Summit County Man’s Conviction Overturned in Lost Dog Reward Case
The Ninth District Court of Appeals has ruled that a man who was involved in the attempted exchange of a lost dog for a $500 reward was not guilty of coercion because the jury was not instructed on considering complicity, and the evidence showed the man did not directly participate in coercing the dog’s owners for the reward money.
Police arrested Pierre Cabell when he went to exchange a family’s pit-bull dog, “Papa Bear,” for a $500 reward. Cabell and another man, Gilbert Dickson, spoke multiple times with the family over the phone to exchange the dog for the reward money. Evidence showed that Dickson had threatened to harm the dog if the family didn’t give them the reward money.
Separately, Dickson was charged and convicted of obstructing official business, disorderly conduct, and coercion.
Cabell was charged with coercion, and he was convicted in a jury trial. An Akron Municipal Court judge sentenced Cabell to six months of probation and a fine for his role in the exchange. Cabell appealed his conviction arguing that the court had insufficient evidence that he was the primary offender because he didn’t threaten to harm the dog, Dickson did. Cabell also argued that because the court never gave the jury instructions about complicity, he could not be convicted of this charge. The appeals court agreed with both of these arguments.
In the Ninth District Court of Appeals unanimous decision, Judge Beth Whitmore wrote that the evidence did not support a conviction of coercion: “The State’s argument that there is sufficient circumstantial evidence of Cabell’s guilt is wholly inconsistent with its position at trial, which was, that Cabell was complicit. Further, there was no evidence that Cabell ever made a ‘direct threat’ or a ‘threat by innuendo.’”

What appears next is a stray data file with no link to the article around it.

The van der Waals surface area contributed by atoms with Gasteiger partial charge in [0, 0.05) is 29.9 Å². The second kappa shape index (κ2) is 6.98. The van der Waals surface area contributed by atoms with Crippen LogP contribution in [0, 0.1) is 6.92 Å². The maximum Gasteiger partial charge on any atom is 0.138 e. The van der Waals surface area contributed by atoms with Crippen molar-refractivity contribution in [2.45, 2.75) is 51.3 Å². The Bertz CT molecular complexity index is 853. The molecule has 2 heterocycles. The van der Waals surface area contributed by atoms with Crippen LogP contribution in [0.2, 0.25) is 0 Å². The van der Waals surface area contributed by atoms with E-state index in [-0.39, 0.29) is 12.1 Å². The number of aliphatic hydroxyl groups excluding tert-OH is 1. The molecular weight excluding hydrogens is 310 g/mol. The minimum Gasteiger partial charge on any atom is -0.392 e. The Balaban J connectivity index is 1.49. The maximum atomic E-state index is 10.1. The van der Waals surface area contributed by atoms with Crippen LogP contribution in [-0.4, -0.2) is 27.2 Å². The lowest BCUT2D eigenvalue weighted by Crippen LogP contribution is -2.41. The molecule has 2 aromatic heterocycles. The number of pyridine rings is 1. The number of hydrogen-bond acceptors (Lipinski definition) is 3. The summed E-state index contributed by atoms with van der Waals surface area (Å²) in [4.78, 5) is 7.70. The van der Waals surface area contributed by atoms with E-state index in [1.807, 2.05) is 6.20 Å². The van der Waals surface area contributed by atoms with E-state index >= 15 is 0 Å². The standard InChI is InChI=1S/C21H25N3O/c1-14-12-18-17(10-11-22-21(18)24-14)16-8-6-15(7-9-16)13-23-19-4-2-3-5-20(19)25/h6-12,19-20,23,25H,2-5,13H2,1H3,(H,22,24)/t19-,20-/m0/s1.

Citing decisions from the Fourth and Seventh appellate districts, Judge Whitmore wrote that appeals courts cannot consider evidence of a defendant’s complicity in a criminal act if the jury was not instructed on complicity because to do so would violate the defendant’s Sixth Amendment right to a trial by jury.
“It is axiomatic that a defendant may not be convicted of a crime in a jury trial where the jury was not instructed on that crime,” Judge Whitmore wrote. “Although there was evidence that might have supported a theory of complicity, the State never requested a complicity instruction and the jury was never given one. As such, the trial court’s judgment must be reversed and Cabell’s conviction for coercion must be vacated.”
Judges Eve Belfance and Carla Moore concurred in the November 20 opinion that remanded the case for further proceedings.
Akron v. Cabell, 2013-Ohio-5113
Criminal Appeal From: Akron Municipal Court
Judgment Appealed From Is: Reversed and Remanded
Date of Judgment Entry on Appeal: November 20, 2013
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